Beating heart of Baldock
PUBLISHED: 12:51 20 January 2015 | UPDATED: 12:51 20 January 2015
Baldock is increasingly becoming a cultural hub in the county, with food, music, art, craft, comedy, sport and charity events throughout the year. James Scott looks ahead to the highlights of 2015
The team tasked with promoting business and increasing footfall in Baldock is determined to buck the trend among commercially declining market towns by providing a cultural calendar that is bursting at the seams.
Take a stroll down the town’s High Street and you will see the Save Rural Baldock posters that adorn cafe windows, newsagents and the museum – proof of the enterprising and passionate nature of those living here. The posters refer to North Herts District Council’s Local Plan which could see 3,414 houses built in Baldock over the next 16 years – a move that would almost double the small town’s population.
Take in the architecture as you walk up the street and you will see Baldock is is largely Georgian in style, butit has had a Charter Market for over 800 years, which the Baldock Town Partnership took control of in 2009.This year, the partnership made the decision to strengthen the market by adding stalls and moving them from the car park on the High Street to the pavement outside the White Lion pub – freeing up 40 parking spaces in the process.
‘We are constantly trying to increase the trader numbers to the market and we are bucking the trend with its growth down the High Street,’ BTP director James Lunnon explained.Our monthly Baldock Farmers’ and Craft Market on the second Saturday of each month from March to October feature many different traders that attract good footfall from Baldock and the surrounding villages.’
Over the course of this year medieval, Frenchand Italian markets will be held in the town – as well as a two-day Christmas bonanza featuring a fun fair.
The partnership is proud of the High Street, with pride coming to a head onthe second Saturday in July for Baldock Day – an annual celebration of the town’s focal point.
Lunnon added,’We have events such as the Big Lunch on the High Street in June when about 500 residents sit down for a fantastic meal and enjoy the afternoon with great food and music put on by our restaurants and cafes.’
OnShrove Tuesday, businesses and members of the public flock to the street to take part in competitive, but spirited, pancake flipping races.
Hertfordshire’s biggest free music festival – Balstock – has grown year-on-year since operating from a shed at the Engine Pub, and promises to be bigger than ever when it rocks into town from September 11-13.Last year’s festival saw 200 bands playing at venues across the town, with all money raised filling the coffers of Up on Downs, a charity that supports children with Down’s Syndrome.
Baldock Festival will also be looking to reach all parts of the community and keep the ale flowing for its 33rd event from May 1-17.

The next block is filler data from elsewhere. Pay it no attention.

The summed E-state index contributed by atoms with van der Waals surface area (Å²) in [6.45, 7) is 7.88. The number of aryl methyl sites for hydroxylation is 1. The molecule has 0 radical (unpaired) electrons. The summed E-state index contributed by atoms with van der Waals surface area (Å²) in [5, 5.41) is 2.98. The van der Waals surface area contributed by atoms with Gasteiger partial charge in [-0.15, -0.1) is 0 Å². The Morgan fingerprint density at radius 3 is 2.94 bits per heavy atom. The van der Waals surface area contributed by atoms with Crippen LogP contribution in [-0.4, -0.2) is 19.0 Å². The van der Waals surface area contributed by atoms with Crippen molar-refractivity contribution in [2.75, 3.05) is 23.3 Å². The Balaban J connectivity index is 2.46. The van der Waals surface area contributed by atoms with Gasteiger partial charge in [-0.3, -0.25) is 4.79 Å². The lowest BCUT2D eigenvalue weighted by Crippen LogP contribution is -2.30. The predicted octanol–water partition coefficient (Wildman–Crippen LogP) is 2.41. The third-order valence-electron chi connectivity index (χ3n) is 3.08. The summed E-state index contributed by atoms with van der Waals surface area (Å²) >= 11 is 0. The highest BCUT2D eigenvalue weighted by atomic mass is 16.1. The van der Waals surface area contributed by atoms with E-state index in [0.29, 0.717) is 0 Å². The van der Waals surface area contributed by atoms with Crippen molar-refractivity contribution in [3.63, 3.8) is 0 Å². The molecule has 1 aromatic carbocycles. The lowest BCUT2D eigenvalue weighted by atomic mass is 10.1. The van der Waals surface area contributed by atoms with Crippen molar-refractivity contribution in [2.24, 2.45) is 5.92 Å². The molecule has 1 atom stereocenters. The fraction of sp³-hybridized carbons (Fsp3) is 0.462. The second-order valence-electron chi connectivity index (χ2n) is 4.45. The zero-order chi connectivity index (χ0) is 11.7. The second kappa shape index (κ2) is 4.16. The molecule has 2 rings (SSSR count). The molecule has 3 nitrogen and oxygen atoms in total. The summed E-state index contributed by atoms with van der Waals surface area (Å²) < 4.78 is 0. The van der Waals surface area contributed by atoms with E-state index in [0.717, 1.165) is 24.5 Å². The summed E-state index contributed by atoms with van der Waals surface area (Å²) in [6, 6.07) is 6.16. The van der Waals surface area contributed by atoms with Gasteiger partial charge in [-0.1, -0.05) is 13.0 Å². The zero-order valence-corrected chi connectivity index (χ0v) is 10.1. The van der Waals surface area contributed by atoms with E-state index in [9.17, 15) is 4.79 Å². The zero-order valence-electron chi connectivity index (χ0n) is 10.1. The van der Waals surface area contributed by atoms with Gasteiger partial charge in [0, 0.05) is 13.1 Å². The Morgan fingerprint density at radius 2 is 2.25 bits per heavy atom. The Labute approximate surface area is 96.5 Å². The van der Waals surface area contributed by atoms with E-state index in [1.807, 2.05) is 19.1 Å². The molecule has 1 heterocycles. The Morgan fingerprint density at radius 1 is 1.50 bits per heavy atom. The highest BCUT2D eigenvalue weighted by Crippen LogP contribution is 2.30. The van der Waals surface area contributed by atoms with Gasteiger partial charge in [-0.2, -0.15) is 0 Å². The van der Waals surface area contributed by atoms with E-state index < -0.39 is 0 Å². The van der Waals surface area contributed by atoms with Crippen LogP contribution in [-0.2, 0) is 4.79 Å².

A boon for the town last November was the popularity of Fireside Festival – an 11-day celebration of storytelling through folk music, plays and even puppetry.
Despite being in its infancy the festival has seen appearances from writer David Bramwell, Mercury music award nominee Sam Lee, and Ruby Wax.The festival has injected new energy into the Old Town Hall, which has excelled in its new role as the Arts and Heritage Centre with a variety of groups setting their stalls out there.
Thriving clubs such as the Art Group, Creative Writing Group, the Baldock Museum and Local History Society and the Sing Aloud Choir will all be making their voices heard once again this year.
In terms of art, Baldock goes toe to toe with the Heritage Foundation-backed offerings of neighbouring town Letchworth.
Gallery 1066 has established itself as one of the finest art establishments in North Hertfordshire since opening less than four years ago.Sister gallery, London Row, opened in February last year, and is aimingensure that world-renowned artists of the calibre of Fabian Perez and Todd White continue to exhibit their work in Baldock this year.The gallery’s bespoke jewellery, furniture and glassware have swelled an art scene which includes the ceramic wonders at Blackgates Gallery and Studio.
A healthy dose of Last Minute Comedy is provided each month at the Orange Tree on Norton Road, as Paul B Edwards and his merry band of circuit stand-ups light up Thursday evenings.
There are delectable dining options aplenty in the town, including no less than five Indian restaurants and the much-loved Italian, Il Forno.
Recent developments have seen The George put back to proper use as a fine pub and restaurant, while Zeus Hotel and Restaurant has been transformed into the immaculate Templars Carvery and Bar.
And with all the food and drink on offer, it’s worth getting in shape by attempting to tame the Baldock Beast half marathon in February – if you dare.